Educational or Learning Program of Medical Centers
Reynaldo O. Joson, MD, MHA, MHPEd, MScSurg
December 9, 2014
Operational Definition of Education
Education is defined as the process of educating (teaching) or of being educated (taught). The output of the educational or teaching process is learning.
Operational Definition of Learning
Learning is defined as a positive observable change (for the better or improvement) in human behavior, disposition, attitude, performance, or capability which persists over a period of time.
Education and learning may at times be used interchangeably to mean the same thing. Paralleling the aforementioned definition of education, learning can be defined as the process of learning or of being learned. The output of learning is the demonstration of positive observable change (for the better or improvement) in human behavior, disposition, attitude, performance, or capability which persists over a period of time.
All medical centers must have an educational or learning program not only for its organization but also for the community it serves. The educational or learning program facilitates accomplishment of its mission and vision. The educational or learning program for the organization is categorized as internal while that for the community, external. There may be several components in each category. These components may be lumped into organizational learning for the organization (internal) and community learning for the community (external). The organizational and community learning programs must be aligned and integrated for the medical center to be able to achieve its intended objective of using the programs to facilitate accomplishment of its mission and vision.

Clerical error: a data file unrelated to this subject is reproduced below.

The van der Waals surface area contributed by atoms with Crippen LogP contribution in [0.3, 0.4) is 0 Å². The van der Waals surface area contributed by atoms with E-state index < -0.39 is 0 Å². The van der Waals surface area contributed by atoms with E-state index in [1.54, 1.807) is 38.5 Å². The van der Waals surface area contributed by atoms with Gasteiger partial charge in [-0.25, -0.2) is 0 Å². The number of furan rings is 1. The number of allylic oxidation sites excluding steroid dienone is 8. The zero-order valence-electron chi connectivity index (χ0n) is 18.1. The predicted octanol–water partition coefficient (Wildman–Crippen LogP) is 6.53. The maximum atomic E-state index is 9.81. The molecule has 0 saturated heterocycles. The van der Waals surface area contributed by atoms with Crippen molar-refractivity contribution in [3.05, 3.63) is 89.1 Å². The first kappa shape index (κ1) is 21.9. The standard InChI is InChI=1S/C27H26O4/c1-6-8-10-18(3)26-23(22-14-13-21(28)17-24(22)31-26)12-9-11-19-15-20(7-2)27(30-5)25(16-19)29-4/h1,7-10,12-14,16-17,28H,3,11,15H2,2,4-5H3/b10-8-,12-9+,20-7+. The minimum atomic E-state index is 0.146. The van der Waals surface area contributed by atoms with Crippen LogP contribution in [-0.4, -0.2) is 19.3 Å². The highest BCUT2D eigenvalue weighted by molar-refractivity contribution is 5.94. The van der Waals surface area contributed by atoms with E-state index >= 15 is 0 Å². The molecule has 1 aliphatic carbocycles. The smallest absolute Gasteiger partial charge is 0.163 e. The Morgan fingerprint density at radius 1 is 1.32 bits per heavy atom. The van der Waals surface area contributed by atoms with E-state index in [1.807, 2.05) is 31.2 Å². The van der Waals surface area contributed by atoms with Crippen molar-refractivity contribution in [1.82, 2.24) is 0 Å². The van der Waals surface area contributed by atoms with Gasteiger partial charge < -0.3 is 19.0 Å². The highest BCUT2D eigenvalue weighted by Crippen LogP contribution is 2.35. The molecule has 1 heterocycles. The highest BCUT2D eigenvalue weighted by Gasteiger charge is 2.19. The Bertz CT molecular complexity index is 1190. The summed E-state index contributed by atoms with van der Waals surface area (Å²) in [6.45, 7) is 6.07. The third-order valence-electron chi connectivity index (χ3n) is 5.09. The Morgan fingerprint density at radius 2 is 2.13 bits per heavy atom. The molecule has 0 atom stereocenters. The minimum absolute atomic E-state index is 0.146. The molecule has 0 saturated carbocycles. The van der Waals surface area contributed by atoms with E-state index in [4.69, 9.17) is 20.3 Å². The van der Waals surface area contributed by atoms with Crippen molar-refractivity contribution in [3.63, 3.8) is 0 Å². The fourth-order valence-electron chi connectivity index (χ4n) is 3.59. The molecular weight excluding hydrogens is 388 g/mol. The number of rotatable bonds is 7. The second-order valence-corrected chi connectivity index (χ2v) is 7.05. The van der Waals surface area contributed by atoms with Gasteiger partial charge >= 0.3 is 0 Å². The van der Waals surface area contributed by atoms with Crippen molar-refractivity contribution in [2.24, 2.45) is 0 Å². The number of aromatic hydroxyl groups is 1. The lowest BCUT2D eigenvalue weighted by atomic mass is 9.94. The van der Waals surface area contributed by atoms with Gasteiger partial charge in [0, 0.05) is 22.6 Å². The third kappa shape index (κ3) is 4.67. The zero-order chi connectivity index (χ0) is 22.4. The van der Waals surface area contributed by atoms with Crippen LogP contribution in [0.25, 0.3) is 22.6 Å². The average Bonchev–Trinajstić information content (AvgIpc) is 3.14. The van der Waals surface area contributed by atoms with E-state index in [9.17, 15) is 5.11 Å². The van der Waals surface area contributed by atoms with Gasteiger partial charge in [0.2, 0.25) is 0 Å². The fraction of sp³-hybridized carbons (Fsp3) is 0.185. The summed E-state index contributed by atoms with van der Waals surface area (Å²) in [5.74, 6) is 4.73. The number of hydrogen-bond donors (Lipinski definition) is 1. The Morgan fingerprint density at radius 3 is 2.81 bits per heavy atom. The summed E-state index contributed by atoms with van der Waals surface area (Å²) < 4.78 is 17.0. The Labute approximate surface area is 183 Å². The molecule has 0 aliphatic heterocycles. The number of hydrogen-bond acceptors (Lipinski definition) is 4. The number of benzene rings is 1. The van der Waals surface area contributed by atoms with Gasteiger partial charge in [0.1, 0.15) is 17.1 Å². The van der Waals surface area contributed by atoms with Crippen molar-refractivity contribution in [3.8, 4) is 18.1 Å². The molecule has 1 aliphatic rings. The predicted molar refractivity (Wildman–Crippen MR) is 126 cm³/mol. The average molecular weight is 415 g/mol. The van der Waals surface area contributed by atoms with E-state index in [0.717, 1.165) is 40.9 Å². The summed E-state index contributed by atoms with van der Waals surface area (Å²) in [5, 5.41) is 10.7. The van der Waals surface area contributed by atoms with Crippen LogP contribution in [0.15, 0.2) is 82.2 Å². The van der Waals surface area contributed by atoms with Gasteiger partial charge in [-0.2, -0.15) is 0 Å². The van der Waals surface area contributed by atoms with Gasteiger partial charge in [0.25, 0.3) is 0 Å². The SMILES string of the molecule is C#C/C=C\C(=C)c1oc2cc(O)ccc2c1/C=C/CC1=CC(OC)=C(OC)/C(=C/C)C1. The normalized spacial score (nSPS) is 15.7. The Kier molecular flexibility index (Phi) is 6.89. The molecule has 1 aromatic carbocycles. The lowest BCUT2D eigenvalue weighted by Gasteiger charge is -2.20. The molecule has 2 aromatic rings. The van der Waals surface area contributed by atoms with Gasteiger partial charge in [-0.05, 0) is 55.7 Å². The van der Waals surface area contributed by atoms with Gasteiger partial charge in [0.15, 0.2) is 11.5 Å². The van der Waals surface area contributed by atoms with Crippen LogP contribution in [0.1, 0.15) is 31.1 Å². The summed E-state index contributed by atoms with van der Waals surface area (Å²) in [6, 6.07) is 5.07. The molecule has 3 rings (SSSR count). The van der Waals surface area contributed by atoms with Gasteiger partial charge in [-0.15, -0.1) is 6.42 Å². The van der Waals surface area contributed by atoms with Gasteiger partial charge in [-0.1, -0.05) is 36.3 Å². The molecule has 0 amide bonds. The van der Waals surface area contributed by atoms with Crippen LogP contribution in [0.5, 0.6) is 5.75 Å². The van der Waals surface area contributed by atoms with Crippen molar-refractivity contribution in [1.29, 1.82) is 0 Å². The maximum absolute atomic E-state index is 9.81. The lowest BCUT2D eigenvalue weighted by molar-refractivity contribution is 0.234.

Components of the internal educational or learning program consist of at least the following:
- Personal Learning
- Workforce or Employee or Staff Learning
- Organizational Learning
Components of the external educational or learning program consist of at least the following:
- Citizen (individual or group) Learning
- Family Learning
- Community Learning
Personal Learning – learning initiated, undertaken and acquired by an individual on his / her own.
Workforce or Employee or Staff Learning – learning initiated, undertaken and acquired by a member, a group of members or all members of the workforce, employees, or staff of an organization as a result of an organizational educational program for the staff.
Organizational Learning – learning initiated, undertaken and acquired by all members of the workforce, employees, or staff of an organization as a result of an organizational educational program for the staff which enhances collective ability to deal with new situations and problems, both internal and external, to the organization.
Citizen (individual or group) Learning – learning initiated, undertaken and acquired by a citizen or group of citizens or the whole citizenry as a result of an educational program conducted by an organization for the citizens in the community the latter serves.
Family Learning – learning initiated, undertaken and acquired by a family or groups of families as a result of an educational program conducted by an organization for the families in the community the latter serves.
Community Learning – learning initiated, undertaken and acquired by a community as a result of an educational program conducted by an organization for the community the latter serves. Citizen learning and community learning may be synonymous when the whole citizenry of the community is targeted in the educational program.
Organizational and Personal Learning
Organizational and personal learning is one of the goals of performance excellence criteria of the Baldrige / Philippine Quality Awards:
Criteria for Performance Excellence Goals
The Criteria are designed to help provide organizations with an integrated approach to organizational performance management that results in:
- delivery of ever-improving value to customers and stakeholders, contributing to organizational sustainability
- improvement of overall organizational effective-ness and capabilities
- organizational and personal learning.
Organizational and personal learning is one of the core values and concepts of Baldrige / Philippine Quality Awards Criteria for Performance Excellence.